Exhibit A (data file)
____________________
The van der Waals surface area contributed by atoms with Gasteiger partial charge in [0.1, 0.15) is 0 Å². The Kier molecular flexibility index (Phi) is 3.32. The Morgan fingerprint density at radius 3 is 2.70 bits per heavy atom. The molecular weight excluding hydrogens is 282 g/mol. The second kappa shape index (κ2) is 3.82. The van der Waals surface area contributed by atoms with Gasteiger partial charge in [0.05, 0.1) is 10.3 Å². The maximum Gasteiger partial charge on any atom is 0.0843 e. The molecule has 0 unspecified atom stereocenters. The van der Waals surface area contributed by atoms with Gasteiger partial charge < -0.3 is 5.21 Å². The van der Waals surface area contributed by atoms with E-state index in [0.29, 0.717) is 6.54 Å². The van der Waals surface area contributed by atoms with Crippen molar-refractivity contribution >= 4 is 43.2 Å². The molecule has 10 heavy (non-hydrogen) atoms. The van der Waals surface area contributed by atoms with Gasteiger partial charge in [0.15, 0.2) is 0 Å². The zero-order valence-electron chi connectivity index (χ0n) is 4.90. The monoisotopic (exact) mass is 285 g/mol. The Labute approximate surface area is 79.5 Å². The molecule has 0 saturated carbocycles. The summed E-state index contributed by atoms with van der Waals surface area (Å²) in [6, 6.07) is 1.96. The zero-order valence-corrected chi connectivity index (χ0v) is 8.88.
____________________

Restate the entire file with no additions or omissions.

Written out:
The van der Waals surface area contributed by atoms with Gasteiger partial charge in [0.1, 0.15) is 0 Å². The Kier molecular flexibility index (Phi) is 3.32. The Morgan fingerprint density at radius 3 is 2.70 bits per heavy atom. The molecular weight excluding hydrogens is 282 g/mol. The second kappa shape index (κ2) is 3.82. The van der Waals surface area contributed by atoms with Gasteiger partial charge in [0.05, 0.1) is 10.3 Å². The maximum Gasteiger partial charge on any atom is 0.0843 e. The molecule has 0 unspecified atom stereocenters. The van der Waals surface area contributed by atoms with Gasteiger partial charge < -0.3 is 5.21 Å². The van der Waals surface area contributed by atoms with E-state index in [0.29, 0.717) is 6.54 Å². The van der Waals surface area contributed by atoms with Crippen molar-refractivity contribution >= 4 is 43.2 Å². The molecule has 10 heavy (non-hydrogen) atoms. The van der Waals surface area contributed by atoms with Gasteiger partial charge in [0.15, 0.2) is 0 Å². The zero-order valence-electron chi connectivity index (χ0n) is 4.90. The monoisotopic (exact) mass is 285 g/mol. The Labute approximate surface area is 79.5 Å². The molecule has 0 saturated carbocycles. The summed E-state index contributed by atoms with van der Waals surface area (Å²) in [6, 6.07) is 1.96. The zero-order valence-corrected chi connectivity index (χ0v) is 8.88.